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During a recent stay in Derbyshire we decided to go on a random walk and see what we could find. We set off with some sandwiches, ready to walk miles in search of some little gem in the middle of nowhere. It turns out we didn't need to walk miles from our B&B in Bakewell; well, perhaps a couple of miles but Ashford in the Water is worth it.
We'd driven past this tiny hemmed in village several times during the week we'd been in Derbyshire but it can't really be seen from the road. In fact the only reason we spotted it while walking was because my partner, an avid fisherman, spotted a bridge over some shallow water and went carp-spotting.
The bridge in question is Sheepwash Bridge, named because this is where sheep were washed in olden times before being sheared, and the water turned out to be the beautiful River Wye. While gazing into the clear running water I noticed there was a village behind so we went off to explore.
It's a gorgeous little place, if I had to sum it up in one word that word would be 'quaint'. It's an old village with beautiful houses dating in some cases back to the 17th century, a village shop which sells absolutely everything, and a couple of pubs. Oh, and the prettiest church and yard I've ever seen.
The Church of the Holy Trinity is a gorgeous building, parts of which are 800 years old and fantastically maintained. I love graveyards and it was this which originally drew us to the church; the yard is extremely clean and well ordered with some very old stones to decipher as well as some more recent headstones.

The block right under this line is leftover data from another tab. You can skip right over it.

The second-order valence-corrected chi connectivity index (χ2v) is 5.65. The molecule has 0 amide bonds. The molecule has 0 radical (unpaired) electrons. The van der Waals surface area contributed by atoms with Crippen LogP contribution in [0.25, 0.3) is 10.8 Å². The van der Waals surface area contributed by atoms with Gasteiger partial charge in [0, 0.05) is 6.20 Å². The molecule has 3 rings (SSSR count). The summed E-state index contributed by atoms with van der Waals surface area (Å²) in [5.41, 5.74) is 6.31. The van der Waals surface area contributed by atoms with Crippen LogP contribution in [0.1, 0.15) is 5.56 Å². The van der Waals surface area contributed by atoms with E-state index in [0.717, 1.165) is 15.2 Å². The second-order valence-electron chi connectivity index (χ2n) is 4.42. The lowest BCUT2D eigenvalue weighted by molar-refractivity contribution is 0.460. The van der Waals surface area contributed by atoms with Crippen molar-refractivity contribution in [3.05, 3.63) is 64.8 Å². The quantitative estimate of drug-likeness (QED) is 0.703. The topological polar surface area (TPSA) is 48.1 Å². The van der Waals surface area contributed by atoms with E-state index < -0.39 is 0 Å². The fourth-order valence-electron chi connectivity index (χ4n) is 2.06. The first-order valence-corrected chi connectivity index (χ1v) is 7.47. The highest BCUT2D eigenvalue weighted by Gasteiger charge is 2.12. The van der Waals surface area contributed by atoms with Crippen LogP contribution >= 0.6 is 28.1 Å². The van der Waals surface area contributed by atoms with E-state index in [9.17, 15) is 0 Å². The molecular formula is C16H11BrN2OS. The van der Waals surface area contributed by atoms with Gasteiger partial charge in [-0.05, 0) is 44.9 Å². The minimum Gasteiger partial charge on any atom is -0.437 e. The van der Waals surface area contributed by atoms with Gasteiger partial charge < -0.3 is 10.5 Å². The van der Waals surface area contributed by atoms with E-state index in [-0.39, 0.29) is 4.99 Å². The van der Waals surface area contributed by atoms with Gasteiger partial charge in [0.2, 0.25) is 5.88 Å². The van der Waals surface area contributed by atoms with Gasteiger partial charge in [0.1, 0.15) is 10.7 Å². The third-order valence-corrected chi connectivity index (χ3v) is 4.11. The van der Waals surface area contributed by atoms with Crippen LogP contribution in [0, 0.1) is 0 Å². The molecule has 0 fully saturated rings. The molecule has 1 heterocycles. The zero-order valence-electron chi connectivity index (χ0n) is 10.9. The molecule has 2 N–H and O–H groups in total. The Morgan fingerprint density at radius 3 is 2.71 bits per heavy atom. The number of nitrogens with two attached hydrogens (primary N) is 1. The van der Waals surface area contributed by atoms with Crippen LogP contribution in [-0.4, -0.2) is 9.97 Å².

I was surprised to see the church itself open as this was in the middle of the afternoon and no services were taking place, the vicar was nowhere in sight and this simple gesture of leaving the church open all day spoke volumes about the spirit of this village. It's so trusting; there's a small gift shop inside the church which is unstaffed and relys on an honesty box for your payment. Wow, I come from Birmingham where collection plates are nailed to the ends of the pews and openable only with a key! I chose a couple of items; a motorist's prayer card, a bookmark and candle which came to the princely sum of £1.49 and put my money into the box as loudly as possible so anyone within earshot would know I've paid!
Ashford Hall is where the lord of the manor would reside in times gone past and is now home to the Olivier family, it's one of the two most impressive buildings in the village and not one we could get too close to because of the boundaries of their land. From a distance it looks to be a beautifully old building which seems to loom in the background of Ashford in the Water. The second most impressive building is The Rookery. This is a huge 17th century building in a beautifully asymmetric design, the gorgeous lush green lawns and stone wall surrounding this wonderful house makes it look like a fairytale cottage and when you notice the River Wye runs directly through their back garden you'll yearn to live here.
After strolling through what seemed like the set of Emmerdale for an hour, I spotted The Ashford Arms pub and we decided to sample some local hospitality. I loved this pub so much we've booked a room here for a couple of nights this month. It's truly gorgeous; a very old building which is nicely upmarket inside. They serve food at reasonable prices for the area and I can vouch for the fact that their lager and lime is wonderfully refreshing after a long walk! The beer garden is great; a well maintained lawn and beautiful flower beds to look at while enjoying your drink.